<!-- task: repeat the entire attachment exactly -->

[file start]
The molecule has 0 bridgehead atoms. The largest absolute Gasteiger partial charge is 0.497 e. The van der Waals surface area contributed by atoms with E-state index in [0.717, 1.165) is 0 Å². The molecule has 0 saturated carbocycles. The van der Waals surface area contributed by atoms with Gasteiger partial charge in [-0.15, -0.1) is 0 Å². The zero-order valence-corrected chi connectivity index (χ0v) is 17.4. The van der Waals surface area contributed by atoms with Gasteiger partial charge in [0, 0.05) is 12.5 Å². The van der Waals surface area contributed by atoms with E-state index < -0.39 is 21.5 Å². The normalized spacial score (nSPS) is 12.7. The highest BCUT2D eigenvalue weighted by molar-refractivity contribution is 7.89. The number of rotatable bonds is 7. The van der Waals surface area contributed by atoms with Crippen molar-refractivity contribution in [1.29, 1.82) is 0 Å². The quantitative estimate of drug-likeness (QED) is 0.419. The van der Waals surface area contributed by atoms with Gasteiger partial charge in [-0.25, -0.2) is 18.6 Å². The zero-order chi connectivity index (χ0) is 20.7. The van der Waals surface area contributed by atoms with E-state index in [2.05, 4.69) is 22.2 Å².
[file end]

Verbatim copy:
The molecule has 0 bridgehead atoms. The largest absolute Gasteiger partial charge is 0.497 e. The van der Waals surface area contributed by atoms with E-state index in [0.717, 1.165) is 0 Å². The molecule has 0 saturated carbocycles. The van der Waals surface area contributed by atoms with Gasteiger partial charge in [-0.15, -0.1) is 0 Å². The zero-order valence-corrected chi connectivity index (χ0v) is 17.4. The van der Waals surface area contributed by atoms with Gasteiger partial charge in [0, 0.05) is 12.5 Å². The van der Waals surface area contributed by atoms with E-state index < -0.39 is 21.5 Å². The normalized spacial score (nSPS) is 12.7. The highest BCUT2D eigenvalue weighted by molar-refractivity contribution is 7.89. The number of rotatable bonds is 7. The van der Waals surface area contributed by atoms with Crippen molar-refractivity contribution in [1.29, 1.82) is 0 Å². The quantitative estimate of drug-likeness (QED) is 0.419. The van der Waals surface area contributed by atoms with Gasteiger partial charge in [-0.25, -0.2) is 18.6 Å². The zero-order chi connectivity index (χ0) is 20.7. The van der Waals surface area contributed by atoms with E-state index in [2.05, 4.69) is 22.2 Å².